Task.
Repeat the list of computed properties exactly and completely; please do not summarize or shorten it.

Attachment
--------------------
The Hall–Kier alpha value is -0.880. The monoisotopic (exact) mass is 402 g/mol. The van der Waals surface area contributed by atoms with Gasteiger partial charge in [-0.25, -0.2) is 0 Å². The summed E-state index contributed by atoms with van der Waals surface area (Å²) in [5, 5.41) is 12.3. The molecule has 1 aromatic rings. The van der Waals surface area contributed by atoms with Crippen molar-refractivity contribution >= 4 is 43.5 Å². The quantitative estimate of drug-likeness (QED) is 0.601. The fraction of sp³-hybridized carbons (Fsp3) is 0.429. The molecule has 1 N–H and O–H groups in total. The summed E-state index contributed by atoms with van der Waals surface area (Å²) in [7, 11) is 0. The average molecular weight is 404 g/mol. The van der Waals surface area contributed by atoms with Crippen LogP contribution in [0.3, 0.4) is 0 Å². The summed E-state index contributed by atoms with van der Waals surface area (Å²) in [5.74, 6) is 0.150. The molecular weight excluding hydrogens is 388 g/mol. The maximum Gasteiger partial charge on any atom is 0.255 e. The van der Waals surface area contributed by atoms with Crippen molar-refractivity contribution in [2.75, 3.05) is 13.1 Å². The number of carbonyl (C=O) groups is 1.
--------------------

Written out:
The Hall–Kier alpha value is -0.880. The monoisotopic (exact) mass is 402 g/mol. The van der Waals surface area contributed by atoms with Gasteiger partial charge in [-0.25, -0.2) is 0 Å². The summed E-state index contributed by atoms with van der Waals surface area (Å²) in [5, 5.41) is 12.3. The molecule has 1 aromatic rings. The van der Waals surface area contributed by atoms with Crippen molar-refractivity contribution >= 4 is 43.5 Å². The quantitative estimate of drug-likeness (QED) is 0.601. The fraction of sp³-hybridized carbons (Fsp3) is 0.429. The molecule has 1 N–H and O–H groups in total. The summed E-state index contributed by atoms with van der Waals surface area (Å²) in [7, 11) is 0. The average molecular weight is 404 g/mol. The van der Waals surface area contributed by atoms with Crippen LogP contribution in [0.3, 0.4) is 0 Å². The summed E-state index contributed by atoms with van der Waals surface area (Å²) in [5.74, 6) is 0.150. The molecular weight excluding hydrogens is 388 g/mol. The maximum Gasteiger partial charge on any atom is 0.255 e. The van der Waals surface area contributed by atoms with Crippen molar-refractivity contribution in [2.75, 3.05) is 13.1 Å². The number of carbonyl (C=O) groups is 1.